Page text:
OBJECTIVE: To determine the impact of surgical margin status on the risk of significant biochemical recurrence (prostate-specific antigen [PSA] doubling time < 3, < 6 or < 9 months) after prostatectomy.
MATERIALS AND METHODS: Patients undergoing radical prostatectomy with complete clinical and pathological data and detailed PSA follow-up were identified from two prospectively recorded databases. Patients were stratified according to their risk of occult systemic disease (low risk: PSA < 10 ng/dL, pT2 stage and Gleason score ≤ 6; intermediate risk: PSA 10-20 ng/dL, pT2 stage and/or Gleason score 7; high: PSA > 20 ng/dL or pT3-4 stage or Gleason score 8-10) and the impact of a positive surgical margin (PSM) within each stratum determined by univariable and multivariable analysis.
RESULTS: Of 1514 patients identified, 276 (18.2%), 761 (50.3%) and 477 (31.5%) were classified as having low-, intermediate- and high-risk disease respectively. A total of 370 (24.4%) patients had a PSM and with a median follow-up of 22.2 months, and 165 (7%) patients had a biochemical recurrence. Sufficient PSA data was available to calculate PSA doubling times in 151/165 patients (91.5%). The PSM rate rose significantly, from 11% in low-risk to 43% in high-risk disease (P < 0.001), with similar positive associations noted with tumour grade, stage and serum PSA (P < 0.001). Patients with low-risk disease had essentially identical risks of significant biochemical recurrence over the study period, regardless of surgical margin status. By contrast, in patients with both intermediate- and high-risk disease, a PSM was a strong predictor of significant biochemical recurrence on univariable analysis. On multivariable analysis, howver, PSM predicted significant disease recurrence in intermediate-risk disease only.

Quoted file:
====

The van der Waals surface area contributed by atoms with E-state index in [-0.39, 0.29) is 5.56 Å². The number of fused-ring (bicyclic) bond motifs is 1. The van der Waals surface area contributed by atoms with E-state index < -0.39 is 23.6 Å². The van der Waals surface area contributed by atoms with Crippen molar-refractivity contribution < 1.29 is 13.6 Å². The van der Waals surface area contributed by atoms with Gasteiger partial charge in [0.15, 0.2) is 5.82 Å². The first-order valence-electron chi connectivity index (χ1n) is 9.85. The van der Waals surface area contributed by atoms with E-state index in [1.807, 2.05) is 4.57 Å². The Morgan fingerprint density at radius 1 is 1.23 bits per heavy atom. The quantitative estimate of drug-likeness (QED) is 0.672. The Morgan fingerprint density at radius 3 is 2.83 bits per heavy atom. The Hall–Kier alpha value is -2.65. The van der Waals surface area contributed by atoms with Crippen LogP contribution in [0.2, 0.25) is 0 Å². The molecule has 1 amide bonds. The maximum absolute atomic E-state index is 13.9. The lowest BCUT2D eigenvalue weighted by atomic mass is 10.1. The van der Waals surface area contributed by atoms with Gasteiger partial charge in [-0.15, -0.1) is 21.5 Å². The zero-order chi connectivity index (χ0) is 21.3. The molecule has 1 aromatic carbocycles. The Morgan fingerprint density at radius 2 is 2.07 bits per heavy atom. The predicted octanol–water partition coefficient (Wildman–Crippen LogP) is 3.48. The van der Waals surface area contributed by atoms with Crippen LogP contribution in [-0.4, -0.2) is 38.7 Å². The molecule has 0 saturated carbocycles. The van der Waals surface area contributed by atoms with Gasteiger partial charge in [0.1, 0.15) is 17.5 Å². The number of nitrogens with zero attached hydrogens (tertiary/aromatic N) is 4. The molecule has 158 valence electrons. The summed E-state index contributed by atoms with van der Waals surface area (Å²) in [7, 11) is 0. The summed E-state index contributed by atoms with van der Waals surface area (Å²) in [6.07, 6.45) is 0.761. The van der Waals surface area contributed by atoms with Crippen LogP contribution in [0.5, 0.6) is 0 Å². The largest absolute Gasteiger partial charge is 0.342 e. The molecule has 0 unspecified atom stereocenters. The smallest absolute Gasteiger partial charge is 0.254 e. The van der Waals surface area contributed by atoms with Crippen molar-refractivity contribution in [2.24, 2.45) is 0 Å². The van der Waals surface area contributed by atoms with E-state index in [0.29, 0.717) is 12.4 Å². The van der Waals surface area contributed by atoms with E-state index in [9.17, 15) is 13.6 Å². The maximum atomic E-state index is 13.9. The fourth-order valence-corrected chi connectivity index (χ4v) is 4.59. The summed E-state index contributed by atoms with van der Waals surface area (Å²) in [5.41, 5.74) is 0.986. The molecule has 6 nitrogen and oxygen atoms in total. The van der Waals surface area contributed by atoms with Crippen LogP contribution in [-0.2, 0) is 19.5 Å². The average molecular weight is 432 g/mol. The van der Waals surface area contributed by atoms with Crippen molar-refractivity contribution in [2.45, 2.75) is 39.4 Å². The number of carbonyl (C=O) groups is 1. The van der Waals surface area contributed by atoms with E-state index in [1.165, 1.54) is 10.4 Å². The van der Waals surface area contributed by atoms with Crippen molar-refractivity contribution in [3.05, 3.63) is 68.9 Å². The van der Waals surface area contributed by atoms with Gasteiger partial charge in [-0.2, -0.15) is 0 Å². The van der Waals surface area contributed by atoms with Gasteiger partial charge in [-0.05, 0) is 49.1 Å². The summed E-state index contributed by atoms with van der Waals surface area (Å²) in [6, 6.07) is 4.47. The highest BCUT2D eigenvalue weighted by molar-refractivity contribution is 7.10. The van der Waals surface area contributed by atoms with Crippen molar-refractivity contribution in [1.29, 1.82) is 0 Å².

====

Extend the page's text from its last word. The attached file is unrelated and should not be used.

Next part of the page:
CONCLUSIONS: PSM is a risk factor for significant biochemical recurrence only in intermediate risk disease.
Corcoran NM, Hovens CM, Metcalfe C, Hong MK, Pedersen J, Casey RG, Peters J, Harewood L, Goldenberg SL, Costello AJ, Gleave ME. Are you the author?
Department of Urological Sciences and Vancouver Prostate Centre, University of British Columbia, Vancouver, BC, Canada; Department of Surgery, University of Melbourne, Royal Melbourne Hospital, Parkville; and the Australian Prostate Cancer Research Centre@Epworth, Richmond TissuPath Pty Ltd, Hawthorn, Vic., Australia.
Reference: BJU Int. 2012 Jan 18. Epub ahead of print.